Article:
Some Thoughts on Employee Bonuses

Over the past couple of weeks I’ve been privy to a number of employee bitch sessions at a company I sometimes freelance for. The subject of bonuses keeps coming up, because, to paraphrase Morrissey, some people’s were bigger than others.

Bonuses seems like such a good idea to management. After all, the company’s doing well and there’s lots of cash lying around so why not give some to the employees. They’ll cherish the cash and think we’re great guys since after all we didn’t have to give them anything besides salary. And since it’s not part of regular salary we won’t be raising our overall cost of doing business, just dispersing some cash like a dividend.

Well, it never works out that way.

First, the process of deciding who gets what becomes incredibly political as different departments vie for a limited pie.

Second, favorites are played. Don’t tell me they’re not, they are.

Third, people talk, so the results of the above items are disclosed. Also, the incentive to talk is greatest among those already disgruntled (who probably got short-changed since the unhappy are rarely the bosses favorite (see “playing favorites”, above)).

Fourth, bonuses are an ongoing cost; just try not giving them next year and see what happens.

So bonuses suck at most companies. One company I worked at did it differently.

Like many companies, they decided how much in total they wanted to give in bonuses. Then, they did something very different. They divided the bonus amount into the overall annual payroll for the business and came up with a ratio (18%, I believe). At the monthly company meeting they simply announced “It’s been a good year, so everyone is getting a one-time bonus of 18% of their annual salary.” Hugs, crying, undying loyalty ensued (maybe not).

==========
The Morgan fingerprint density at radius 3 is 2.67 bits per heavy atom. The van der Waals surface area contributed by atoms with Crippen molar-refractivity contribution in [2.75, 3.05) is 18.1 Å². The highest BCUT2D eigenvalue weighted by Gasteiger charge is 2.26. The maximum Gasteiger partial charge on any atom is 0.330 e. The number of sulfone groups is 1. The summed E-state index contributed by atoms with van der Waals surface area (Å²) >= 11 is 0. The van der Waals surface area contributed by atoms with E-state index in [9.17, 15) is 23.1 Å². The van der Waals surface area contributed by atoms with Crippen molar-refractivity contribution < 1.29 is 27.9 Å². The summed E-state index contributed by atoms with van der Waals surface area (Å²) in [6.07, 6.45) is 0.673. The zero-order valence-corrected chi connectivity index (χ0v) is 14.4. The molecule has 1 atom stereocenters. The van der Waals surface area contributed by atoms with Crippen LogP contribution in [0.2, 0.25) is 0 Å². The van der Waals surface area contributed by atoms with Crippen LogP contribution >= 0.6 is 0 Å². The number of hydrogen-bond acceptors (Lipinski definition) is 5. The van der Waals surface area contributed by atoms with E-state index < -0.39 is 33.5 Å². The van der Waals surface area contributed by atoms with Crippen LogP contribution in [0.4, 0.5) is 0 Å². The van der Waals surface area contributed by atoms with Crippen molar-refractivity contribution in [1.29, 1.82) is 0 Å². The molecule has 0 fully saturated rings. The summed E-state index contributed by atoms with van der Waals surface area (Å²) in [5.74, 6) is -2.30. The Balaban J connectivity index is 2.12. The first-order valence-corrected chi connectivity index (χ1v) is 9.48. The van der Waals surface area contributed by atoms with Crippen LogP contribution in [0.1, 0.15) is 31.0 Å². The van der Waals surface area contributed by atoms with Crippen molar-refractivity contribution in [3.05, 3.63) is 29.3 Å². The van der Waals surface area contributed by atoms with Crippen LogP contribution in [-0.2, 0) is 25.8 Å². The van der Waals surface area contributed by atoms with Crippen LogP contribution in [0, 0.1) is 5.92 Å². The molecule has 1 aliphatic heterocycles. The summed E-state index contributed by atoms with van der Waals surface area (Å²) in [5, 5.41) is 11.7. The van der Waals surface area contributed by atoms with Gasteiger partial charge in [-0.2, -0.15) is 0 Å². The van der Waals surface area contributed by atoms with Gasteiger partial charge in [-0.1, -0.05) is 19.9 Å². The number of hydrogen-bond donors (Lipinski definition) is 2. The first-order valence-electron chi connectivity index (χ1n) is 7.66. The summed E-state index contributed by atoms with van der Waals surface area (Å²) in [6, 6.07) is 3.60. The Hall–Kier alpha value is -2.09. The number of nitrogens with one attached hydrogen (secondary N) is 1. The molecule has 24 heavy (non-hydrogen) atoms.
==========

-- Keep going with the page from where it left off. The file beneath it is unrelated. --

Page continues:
I asked the CEO why he did it this way, wasn’t he missing an opportunity to really thank his best employees? He response boiled down to a syllogism about working at the company:

  • They pay according to merit.
  • If you’re an outstanding employee, you will be paid more.
  • Bonuses based on salary reflect merit implicitly

And what about the laggards, who don’t work hard and still get a big bonus? “They’re fired. If we think you’re good enough to have a job then you should be good enough to get a bonus.”

Interesting, no?

See also: Joel on Software – Incentive Pay Considered Harmful